Basque (a language spoken near the Spain/France border) is a language isolate; not only is it NOT a Romance language, it’s not even an Indo-European language. It is the only surviving Pre-Indo-European language in Western Europe.

Basque language

Culture of Basque Country










Mythology and folklore







Music and performing arts








Family transmission of Basque language (Basque as initial language)

Percentage of students registered in Basque language schools (2000–2005)

Location of the Basque-language provinces within Spain and France

Basque (/bæsk, bɑːsk/; Basque: Euskara, [eus̺ˈkaɾa]) is a language spoken by Basques and others of the Basque Country, a region that straddles the westernmost Pyrenees in adjacent parts of Northern Spain and Southwestern … Continue Reading (35 minute read)

8 thoughts on “Basque (a language spoken near the Spain/France border) is a language isolate; not only is it NOT a Romance language, it’s not even an Indo-European language. It is the only surviving Pre-Indo-European language in Western Europe.”

  1. Greatkitchener

    Yes, it’s easily the most divergent of any European language. It probably retained its footing because of the Basque region’s extreme isolation and mountainous terrain. Here are a few of its features

    • Agglutination, Basque grammar is built on suffixes and prefixes that carry information individually, compared to most Western European languages that are fusional, carrying more than a single meaning in a suffix.
    E.g. French – Mangeons – we eat, ons (first person, plural, present, indicative mood)

    • Split-Ergativity, I’m not going to try and explain this, there’s a great video explaining it. Just know that it’s a different way of marking the relationship between the subject, verb and object of a sentence that is unheard of in the rest of Europe

    • Animacy gender, while most European languages have a gender system divided into Masculine, Feminine and maybe neuter, Basque divides nouns into animacy, roughly whether or not something is alive. This is quite common outside of Europe but not at all inside Europe. Disclaimer, Gender is treated quite differently in Basque and I’m not entirely sure on how it works.

    • Uber productive Auxiliary verbs, while Most European languages use auxiliary verbs to convey a particular tense, mood or maybe a question, e.g. I have gone – perfect tense

    Basque uses Auxiliary verbs almost always and often they are completely necessary for a very basic sentence to work. They convey some very specific modal/tense/pragmatic information.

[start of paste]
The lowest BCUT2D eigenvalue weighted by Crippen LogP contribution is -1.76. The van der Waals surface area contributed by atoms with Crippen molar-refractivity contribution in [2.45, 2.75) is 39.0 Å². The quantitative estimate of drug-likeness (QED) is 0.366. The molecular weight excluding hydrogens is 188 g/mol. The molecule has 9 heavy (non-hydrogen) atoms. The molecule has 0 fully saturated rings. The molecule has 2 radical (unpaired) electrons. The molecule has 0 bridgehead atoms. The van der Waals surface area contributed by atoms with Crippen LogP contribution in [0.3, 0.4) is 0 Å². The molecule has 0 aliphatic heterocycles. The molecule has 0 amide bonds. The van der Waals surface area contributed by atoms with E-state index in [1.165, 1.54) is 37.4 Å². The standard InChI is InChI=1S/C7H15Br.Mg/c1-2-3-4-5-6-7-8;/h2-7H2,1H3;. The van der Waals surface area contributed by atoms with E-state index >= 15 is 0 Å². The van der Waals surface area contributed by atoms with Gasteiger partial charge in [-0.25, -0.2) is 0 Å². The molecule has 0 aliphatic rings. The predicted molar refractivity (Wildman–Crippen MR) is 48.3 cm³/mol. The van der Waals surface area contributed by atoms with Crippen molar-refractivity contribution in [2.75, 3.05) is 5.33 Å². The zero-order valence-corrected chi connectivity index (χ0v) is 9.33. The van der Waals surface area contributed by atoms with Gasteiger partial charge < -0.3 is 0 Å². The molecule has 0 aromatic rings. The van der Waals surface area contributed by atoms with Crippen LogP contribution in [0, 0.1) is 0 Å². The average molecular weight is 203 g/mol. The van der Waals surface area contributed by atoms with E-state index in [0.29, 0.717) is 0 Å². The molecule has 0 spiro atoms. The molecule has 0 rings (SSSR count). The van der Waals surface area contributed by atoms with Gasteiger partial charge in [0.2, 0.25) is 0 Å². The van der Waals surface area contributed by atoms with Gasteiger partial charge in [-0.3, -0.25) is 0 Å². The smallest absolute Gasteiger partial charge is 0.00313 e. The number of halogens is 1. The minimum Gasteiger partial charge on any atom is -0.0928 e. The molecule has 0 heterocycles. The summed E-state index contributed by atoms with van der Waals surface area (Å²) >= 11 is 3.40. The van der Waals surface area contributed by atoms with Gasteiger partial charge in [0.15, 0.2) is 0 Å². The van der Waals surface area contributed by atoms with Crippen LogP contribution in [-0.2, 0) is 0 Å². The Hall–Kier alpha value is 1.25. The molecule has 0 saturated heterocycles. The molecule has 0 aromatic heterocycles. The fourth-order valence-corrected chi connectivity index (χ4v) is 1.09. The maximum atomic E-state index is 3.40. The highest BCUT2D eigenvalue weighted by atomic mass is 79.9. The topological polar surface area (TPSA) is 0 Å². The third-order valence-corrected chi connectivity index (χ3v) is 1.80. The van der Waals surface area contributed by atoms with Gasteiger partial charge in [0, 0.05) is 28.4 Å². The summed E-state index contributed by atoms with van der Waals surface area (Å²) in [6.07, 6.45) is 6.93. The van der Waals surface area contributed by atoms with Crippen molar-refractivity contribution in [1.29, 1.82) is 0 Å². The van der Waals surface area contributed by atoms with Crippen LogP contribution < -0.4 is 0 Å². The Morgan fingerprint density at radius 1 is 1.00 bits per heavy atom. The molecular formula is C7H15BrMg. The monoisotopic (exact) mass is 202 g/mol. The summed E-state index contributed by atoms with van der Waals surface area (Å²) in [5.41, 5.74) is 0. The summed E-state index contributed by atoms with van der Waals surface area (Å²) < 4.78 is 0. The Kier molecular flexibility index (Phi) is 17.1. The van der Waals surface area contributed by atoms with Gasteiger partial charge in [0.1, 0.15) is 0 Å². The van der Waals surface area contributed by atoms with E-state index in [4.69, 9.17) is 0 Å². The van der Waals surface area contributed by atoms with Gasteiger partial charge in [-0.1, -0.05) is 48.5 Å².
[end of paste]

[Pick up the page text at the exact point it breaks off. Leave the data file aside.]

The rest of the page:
• Contrast between Lamino-dental and Apical-Alveolar sounds. Basically whether a sound is pronounced at the teeth or a little further back, extremely uncommon in Human language.

    This is a quick tour of some of the more notable features of Basque and how it is unlike any other European language.

  2. PaulOshanter

    It’s the only surviving pre Indo-European language in *all* of Europe. The finno-ugric languages of East Europe (Sami, Finnish, Estonian, Hungarian) probably evolved alongside the Indo-European diaspora and not before it.

    Edit: Just to clarify since it’s being misinterpreted, the finno-ugric languages are a branch of the wider Uralic language family which has nothing to do with Indo-European. I am saying these languages moved into Europe and evolved alongside the Indo-European languages.

  3. arrebhai

    Watched the movie ‘Giant’ and they spoke in Basque mostly (except when visiting other parts of Spain). Wasn’t expecting it to sound so different from Spanish. It sounded harsher and more ‘clipped’. I guess that makes sense given it’s not a Romance language.

  4. walla_walla_rhubarb

    I had a Basque music teacher that would not stfu about this. She also got caught putting red wine in her can of coke, one day after Mass (forgot to mention this was catholic school). That’s how I found out about Kalimotxo. Which is literally just equal parts coke and cheap red wine.

  5. blissbali2020

    And on top of this, Basque country has amazing food too.

  6. APartyInMyPants

    Fun fact:

    The filming location for Dragonstone in Game Of Thrones (well at least that iconic staircase) is a small church off the northern coast of Spain. If my memory serves, it was built around the 10th century by the Templar.

    The name of this small church is San Juan del Gaztelugatxe. It’s a pretty remarkable trip and climb up those steps. The northern Basque coast is beautiful.

  7. elgarresta

    Isn’t Basque like ::insert other language here::?


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